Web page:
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Cardinals starting pitcher Luke Weaver (7) is removed by interim manager Mike Shildt (8) as shortstop Paul DeJong watches during the a game against the Nationals earlier this month in St. Louis. The Cardinals removed the interim tag from Shildt's title on Tuesday.

ST. LOUIS — It took a little more than a month for Mike Shildt to convince the Cardinals they didn't need to look long or all that far for their next manager.

In a news conference Tuesday afternoon at Busch Stadium, the Cardinals formally announced they are removing the interim tag from Shildt's title and introduced him as the manager of the Cardinals, complete with a new three-year contract. That deal includes the remainder of this season and then the 2019 and 2020 seasons.

"Enormous amount of pride of having someone coming up through your organization and rise to this level is special," said John Mozeliak, Cardinals president of baseball operations. "Why now? It made sense to do it now. Everything is going well, and more importantly momentum is building behind our players. Having Mike Shildt as manager is a tremendous story. I hope the next chapter is even better."

Shildt, 50, has led the Cardinals back into the postseason race since taking over as manager with one game remaining before the All-Star break. In the 38 games since, the Cardinals have gone 26-12 and leapfrogged seven other teams to move to the top of the National League wild-card standings. The Cardinals have won nine consecutive series, and they have seen improvement in all phases of the game.

Shildt inherited a third-place team that was one game better than .500, and at the same time the Cardinals announced that they would conduct a search at the end of the season for their next manager. Shildt got a chance to state his case and turned to the team into a contender.

"This is not something I take lightly," Shildt said. "I'm very grateful for my family. I grew up in a clubhouse around baseball. I got my ABCs of baseball at an early age. ... I have been given a lot of credit for what's happened in the past six weeks. I appreciate it, but I cannot accept it."

He credited the players.

The Cardinals have the most wins in the National League since Shildt took over, and they reached Monday's off day one win shy of the most in the NL.

During a recent interview, Cardinals chairman Bill DeWitt Jr. suggested that it would be hard to think of a "more impressive" turn than the one Shildt piloted.

"He deserves a lot of credit because he’s putting players in positions to succeed. It’s worked," DeWitt said. "I’m not being critical of the prior regime because they’ve been here a number of years. We said at the time a fresh voice can inject new life into a club and that’s what has happened in my view."

Concerned about what they termed as the "erosion" of performance this season, the Cardinals fired manager Mike Matheny and hitting coaches John Mabry and Bill Mueller on July 14. Shildt was handed the keys to a roster that was also quickly overhauled. The result has been the most dramatic turnaround in baseball this season and the club that has the most wins (19) in August.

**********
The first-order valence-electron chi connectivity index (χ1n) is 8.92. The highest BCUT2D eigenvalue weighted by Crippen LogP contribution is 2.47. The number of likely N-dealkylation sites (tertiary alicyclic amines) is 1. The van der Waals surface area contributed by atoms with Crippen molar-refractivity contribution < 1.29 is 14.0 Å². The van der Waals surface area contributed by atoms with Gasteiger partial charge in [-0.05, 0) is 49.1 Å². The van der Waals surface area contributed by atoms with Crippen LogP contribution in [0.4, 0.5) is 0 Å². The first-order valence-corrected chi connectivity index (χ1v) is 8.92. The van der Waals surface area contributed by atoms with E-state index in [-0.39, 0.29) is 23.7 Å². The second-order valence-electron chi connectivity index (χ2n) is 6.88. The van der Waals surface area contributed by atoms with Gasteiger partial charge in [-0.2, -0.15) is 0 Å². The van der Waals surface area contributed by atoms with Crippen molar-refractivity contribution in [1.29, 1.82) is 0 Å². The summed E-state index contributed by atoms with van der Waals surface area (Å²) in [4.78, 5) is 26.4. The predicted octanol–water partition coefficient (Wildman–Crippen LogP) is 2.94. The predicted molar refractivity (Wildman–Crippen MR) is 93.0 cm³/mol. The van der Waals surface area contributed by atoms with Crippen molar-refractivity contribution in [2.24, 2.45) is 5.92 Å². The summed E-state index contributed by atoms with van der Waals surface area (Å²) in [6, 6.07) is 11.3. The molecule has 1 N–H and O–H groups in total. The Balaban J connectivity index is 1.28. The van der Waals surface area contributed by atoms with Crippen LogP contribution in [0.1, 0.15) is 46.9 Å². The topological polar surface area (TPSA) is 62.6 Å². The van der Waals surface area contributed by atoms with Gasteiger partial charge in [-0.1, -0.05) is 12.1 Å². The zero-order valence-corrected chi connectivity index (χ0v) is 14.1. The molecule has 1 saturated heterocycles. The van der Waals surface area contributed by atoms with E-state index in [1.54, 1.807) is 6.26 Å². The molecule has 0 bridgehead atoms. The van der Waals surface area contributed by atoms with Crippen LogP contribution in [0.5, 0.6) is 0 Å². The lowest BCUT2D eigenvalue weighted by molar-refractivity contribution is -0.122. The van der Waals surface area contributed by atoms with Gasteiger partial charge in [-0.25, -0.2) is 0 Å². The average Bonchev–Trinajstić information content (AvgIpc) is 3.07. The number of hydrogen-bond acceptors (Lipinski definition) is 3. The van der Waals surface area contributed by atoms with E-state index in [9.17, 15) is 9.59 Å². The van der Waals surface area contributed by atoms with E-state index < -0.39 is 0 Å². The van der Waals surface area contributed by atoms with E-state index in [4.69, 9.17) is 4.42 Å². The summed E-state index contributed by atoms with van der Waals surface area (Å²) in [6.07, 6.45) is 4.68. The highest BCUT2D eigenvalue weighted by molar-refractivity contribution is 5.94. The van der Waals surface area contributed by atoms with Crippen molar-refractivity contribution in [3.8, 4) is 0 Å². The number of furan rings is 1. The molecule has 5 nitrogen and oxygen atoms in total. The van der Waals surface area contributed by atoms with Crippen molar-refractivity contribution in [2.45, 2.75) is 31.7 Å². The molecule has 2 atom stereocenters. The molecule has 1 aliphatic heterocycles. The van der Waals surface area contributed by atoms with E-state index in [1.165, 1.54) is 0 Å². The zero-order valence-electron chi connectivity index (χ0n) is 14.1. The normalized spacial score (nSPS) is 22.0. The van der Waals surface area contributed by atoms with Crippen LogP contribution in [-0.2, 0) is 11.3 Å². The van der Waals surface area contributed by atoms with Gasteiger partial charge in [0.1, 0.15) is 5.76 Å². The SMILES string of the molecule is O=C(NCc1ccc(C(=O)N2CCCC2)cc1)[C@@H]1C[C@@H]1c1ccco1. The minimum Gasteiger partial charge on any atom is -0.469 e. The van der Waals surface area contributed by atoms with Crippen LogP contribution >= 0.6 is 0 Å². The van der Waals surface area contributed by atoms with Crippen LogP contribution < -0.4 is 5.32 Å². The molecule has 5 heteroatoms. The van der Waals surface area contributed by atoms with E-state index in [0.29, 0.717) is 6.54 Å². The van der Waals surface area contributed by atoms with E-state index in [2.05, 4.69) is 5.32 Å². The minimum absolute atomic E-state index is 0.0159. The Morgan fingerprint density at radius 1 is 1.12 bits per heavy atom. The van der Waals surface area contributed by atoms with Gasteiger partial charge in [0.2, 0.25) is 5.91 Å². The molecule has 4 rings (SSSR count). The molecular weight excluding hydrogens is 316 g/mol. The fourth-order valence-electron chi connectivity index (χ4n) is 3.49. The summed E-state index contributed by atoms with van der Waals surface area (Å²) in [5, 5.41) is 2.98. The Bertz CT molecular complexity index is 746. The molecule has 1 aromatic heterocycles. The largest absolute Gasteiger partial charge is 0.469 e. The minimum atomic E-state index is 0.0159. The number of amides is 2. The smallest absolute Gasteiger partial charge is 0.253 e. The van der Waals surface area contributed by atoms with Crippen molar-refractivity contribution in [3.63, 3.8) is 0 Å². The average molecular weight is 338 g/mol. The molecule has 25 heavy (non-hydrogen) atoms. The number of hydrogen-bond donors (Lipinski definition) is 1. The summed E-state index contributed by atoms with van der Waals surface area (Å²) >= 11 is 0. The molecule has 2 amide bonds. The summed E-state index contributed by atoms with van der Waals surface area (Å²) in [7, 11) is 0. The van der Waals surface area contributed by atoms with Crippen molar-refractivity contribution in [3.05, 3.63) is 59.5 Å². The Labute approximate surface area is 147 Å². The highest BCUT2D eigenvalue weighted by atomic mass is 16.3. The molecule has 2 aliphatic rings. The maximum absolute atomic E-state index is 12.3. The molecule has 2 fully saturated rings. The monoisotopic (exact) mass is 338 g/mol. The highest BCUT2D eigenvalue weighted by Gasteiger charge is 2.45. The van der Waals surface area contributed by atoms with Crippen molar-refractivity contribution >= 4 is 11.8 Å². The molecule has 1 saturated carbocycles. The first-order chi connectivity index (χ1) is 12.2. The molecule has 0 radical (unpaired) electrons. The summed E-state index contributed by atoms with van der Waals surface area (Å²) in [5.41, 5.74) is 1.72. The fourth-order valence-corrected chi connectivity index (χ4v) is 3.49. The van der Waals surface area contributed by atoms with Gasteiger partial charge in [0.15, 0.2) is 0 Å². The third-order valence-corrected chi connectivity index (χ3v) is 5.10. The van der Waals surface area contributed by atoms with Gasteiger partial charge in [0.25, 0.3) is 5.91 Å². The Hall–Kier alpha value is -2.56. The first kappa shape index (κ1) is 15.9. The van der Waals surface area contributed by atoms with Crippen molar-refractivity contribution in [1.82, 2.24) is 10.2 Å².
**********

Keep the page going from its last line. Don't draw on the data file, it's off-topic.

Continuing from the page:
Shildt is a product of the organization.

A North Carolina native who grew up around the Baltimore Orioles organization -- his father proposed at an Orioles' game -- Shildt joined the Cardinals in 2004 as an area scout. He let the front office know that he would like a chance to coach at some point, and even suggested to then-general manager John Mozeliak that if it didn't work out he would return to teaching and coaching baseball in Charlotte, N.C.

It worked out.

In three of Shildt's first four seasons as manager he won league titles. His third consecutive league championship came in 2012 with the Class AA Springfield affiliate that boasted some of the Cardinals' top prospects, such as Carlos Martinez, Kolten Wong, Oscar Taveras, and Trevor Rosenthal. Shildt's team also won Appalachian League titles for Johnson City and again in 2011, a team that featured Carson Kelly. He moved up like the players did as named Class AAA Memphis' manager for the 2015 and 2016 season.

In his minor-league career, his teams went 471-432.

Within the organization and for those who had to manage against him, Shildt developed a reputation for being fundamentally sound and aggressive with his strategy. Former manager Tony La Russa, who got to know Shildt first as the minor-league spring training coordinator, remarked how inquisitive Shildt was a young coach and manager, and how the questions he stayed around to ask showed "a sincerity."

He was a sponge.

"He was different, you could tell," La Russa told The Post-Dispatch this past week. "He had this understanding, this quick understanding of things. When you look at Mike Shildt, you see the effectiveness needed for a manager, and you see the instruction he's received from (field coordinator) Mark DeJohn and from (farm director) Gary LaRocque, and you see how that's really what's been given him -- experience. He's made the most of the opportunity."

Shildt, one of the few managers in major-league history who never had an inning or an at-bat as a pro ballplayer, joined the major-league staff for the 2017 season. He first served as the quality control coach, and midway through the season -- during a staff shakeup -- was moved to third-base coach. He was named bench coach entering the 2018 season.

This story will be updated.


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